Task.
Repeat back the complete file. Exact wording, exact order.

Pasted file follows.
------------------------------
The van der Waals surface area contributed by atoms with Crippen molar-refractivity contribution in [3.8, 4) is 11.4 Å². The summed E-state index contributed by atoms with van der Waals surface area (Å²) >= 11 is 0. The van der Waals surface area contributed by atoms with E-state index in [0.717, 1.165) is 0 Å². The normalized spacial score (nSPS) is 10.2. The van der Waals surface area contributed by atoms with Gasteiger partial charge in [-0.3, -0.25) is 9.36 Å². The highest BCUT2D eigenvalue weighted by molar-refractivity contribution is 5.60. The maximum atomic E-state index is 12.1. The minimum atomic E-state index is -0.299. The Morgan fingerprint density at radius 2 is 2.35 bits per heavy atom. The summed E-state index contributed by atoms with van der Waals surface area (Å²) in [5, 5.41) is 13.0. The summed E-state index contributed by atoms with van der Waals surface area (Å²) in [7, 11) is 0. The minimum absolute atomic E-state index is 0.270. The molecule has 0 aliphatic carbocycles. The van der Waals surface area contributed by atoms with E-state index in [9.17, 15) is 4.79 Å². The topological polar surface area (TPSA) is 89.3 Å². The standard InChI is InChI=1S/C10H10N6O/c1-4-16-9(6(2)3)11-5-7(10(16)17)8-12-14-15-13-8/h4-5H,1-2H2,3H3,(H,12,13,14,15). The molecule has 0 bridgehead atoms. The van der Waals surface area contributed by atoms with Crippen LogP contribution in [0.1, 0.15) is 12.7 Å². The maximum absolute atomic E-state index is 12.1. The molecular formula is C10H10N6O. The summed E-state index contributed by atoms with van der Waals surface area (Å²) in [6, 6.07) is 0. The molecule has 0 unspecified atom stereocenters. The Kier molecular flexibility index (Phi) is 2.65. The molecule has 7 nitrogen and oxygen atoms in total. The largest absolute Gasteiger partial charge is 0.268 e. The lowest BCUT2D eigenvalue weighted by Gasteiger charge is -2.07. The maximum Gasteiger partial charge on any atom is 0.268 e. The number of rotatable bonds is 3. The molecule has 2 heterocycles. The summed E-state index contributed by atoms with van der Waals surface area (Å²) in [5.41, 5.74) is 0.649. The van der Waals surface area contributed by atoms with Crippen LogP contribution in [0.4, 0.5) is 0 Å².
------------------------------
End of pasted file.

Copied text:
The van der Waals surface area contributed by atoms with Crippen molar-refractivity contribution in [3.8, 4) is 11.4 Å². The summed E-state index contributed by atoms with van der Waals surface area (Å²) >= 11 is 0. The van der Waals surface area contributed by atoms with E-state index in [0.717, 1.165) is 0 Å². The normalized spacial score (nSPS) is 10.2. The van der Waals surface area contributed by atoms with Gasteiger partial charge in [-0.3, -0.25) is 9.36 Å². The highest BCUT2D eigenvalue weighted by molar-refractivity contribution is 5.60. The maximum atomic E-state index is 12.1. The minimum atomic E-state index is -0.299. The Morgan fingerprint density at radius 2 is 2.35 bits per heavy atom. The summed E-state index contributed by atoms with van der Waals surface area (Å²) in [5, 5.41) is 13.0. The summed E-state index contributed by atoms with van der Waals surface area (Å²) in [7, 11) is 0. The minimum absolute atomic E-state index is 0.270. The molecule has 0 aliphatic carbocycles. The van der Waals surface area contributed by atoms with E-state index in [9.17, 15) is 4.79 Å². The topological polar surface area (TPSA) is 89.3 Å². The standard InChI is InChI=1S/C10H10N6O/c1-4-16-9(6(2)3)11-5-7(10(16)17)8-12-14-15-13-8/h4-5H,1-2H2,3H3,(H,12,13,14,15). The molecule has 0 bridgehead atoms. The van der Waals surface area contributed by atoms with Crippen LogP contribution in [0.1, 0.15) is 12.7 Å². The maximum absolute atomic E-state index is 12.1. The molecular formula is C10H10N6O. The summed E-state index contributed by atoms with van der Waals surface area (Å²) in [6, 6.07) is 0. The molecule has 0 unspecified atom stereocenters. The Kier molecular flexibility index (Phi) is 2.65. The molecule has 7 nitrogen and oxygen atoms in total. The largest absolute Gasteiger partial charge is 0.268 e. The lowest BCUT2D eigenvalue weighted by Gasteiger charge is -2.07. The maximum Gasteiger partial charge on any atom is 0.268 e. The number of rotatable bonds is 3. The molecule has 2 heterocycles. The summed E-state index contributed by atoms with van der Waals surface area (Å²) in [5.41, 5.74) is 0.649. The van der Waals surface area contributed by atoms with Crippen LogP contribution in [0.4, 0.5) is 0 Å².